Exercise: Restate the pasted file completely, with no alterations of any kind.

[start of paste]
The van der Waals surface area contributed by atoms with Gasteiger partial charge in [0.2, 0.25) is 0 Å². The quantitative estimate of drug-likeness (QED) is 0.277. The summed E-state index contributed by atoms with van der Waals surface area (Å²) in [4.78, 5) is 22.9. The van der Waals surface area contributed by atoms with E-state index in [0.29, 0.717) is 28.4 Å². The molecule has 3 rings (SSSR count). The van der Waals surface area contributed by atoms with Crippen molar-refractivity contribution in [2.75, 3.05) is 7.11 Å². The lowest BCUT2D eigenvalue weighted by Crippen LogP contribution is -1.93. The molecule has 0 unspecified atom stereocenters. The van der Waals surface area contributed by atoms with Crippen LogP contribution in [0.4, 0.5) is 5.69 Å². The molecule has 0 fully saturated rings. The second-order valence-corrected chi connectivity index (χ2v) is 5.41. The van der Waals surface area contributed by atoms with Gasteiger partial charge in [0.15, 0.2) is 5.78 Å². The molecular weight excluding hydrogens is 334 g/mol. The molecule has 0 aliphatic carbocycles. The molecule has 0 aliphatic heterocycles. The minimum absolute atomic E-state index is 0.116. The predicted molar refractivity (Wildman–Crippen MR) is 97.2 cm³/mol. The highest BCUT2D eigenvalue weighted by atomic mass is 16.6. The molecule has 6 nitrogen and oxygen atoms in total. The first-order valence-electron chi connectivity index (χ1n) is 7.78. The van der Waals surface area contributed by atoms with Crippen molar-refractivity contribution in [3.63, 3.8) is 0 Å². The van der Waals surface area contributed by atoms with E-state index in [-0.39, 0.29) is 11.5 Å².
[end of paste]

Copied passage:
The van der Waals surface area contributed by atoms with Gasteiger partial charge in [0.2, 0.25) is 0 Å². The quantitative estimate of drug-likeness (QED) is 0.277. The summed E-state index contributed by atoms with van der Waals surface area (Å²) in [4.78, 5) is 22.9. The van der Waals surface area contributed by atoms with E-state index in [0.29, 0.717) is 28.4 Å². The molecule has 3 rings (SSSR count). The van der Waals surface area contributed by atoms with Crippen molar-refractivity contribution in [2.75, 3.05) is 7.11 Å². The lowest BCUT2D eigenvalue weighted by Crippen LogP contribution is -1.93. The molecule has 0 unspecified atom stereocenters. The van der Waals surface area contributed by atoms with Crippen LogP contribution in [0.4, 0.5) is 5.69 Å². The molecule has 0 fully saturated rings. The second-order valence-corrected chi connectivity index (χ2v) is 5.41. The van der Waals surface area contributed by atoms with Gasteiger partial charge in [0.15, 0.2) is 5.78 Å². The molecular weight excluding hydrogens is 334 g/mol. The molecule has 0 aliphatic carbocycles. The molecule has 0 aliphatic heterocycles. The minimum absolute atomic E-state index is 0.116. The predicted molar refractivity (Wildman–Crippen MR) is 97.2 cm³/mol. The highest BCUT2D eigenvalue weighted by atomic mass is 16.6. The molecule has 6 nitrogen and oxygen atoms in total. The first-order valence-electron chi connectivity index (χ1n) is 7.78. The van der Waals surface area contributed by atoms with Crippen molar-refractivity contribution in [3.63, 3.8) is 0 Å². The van der Waals surface area contributed by atoms with E-state index in [-0.39, 0.29) is 11.5 Å².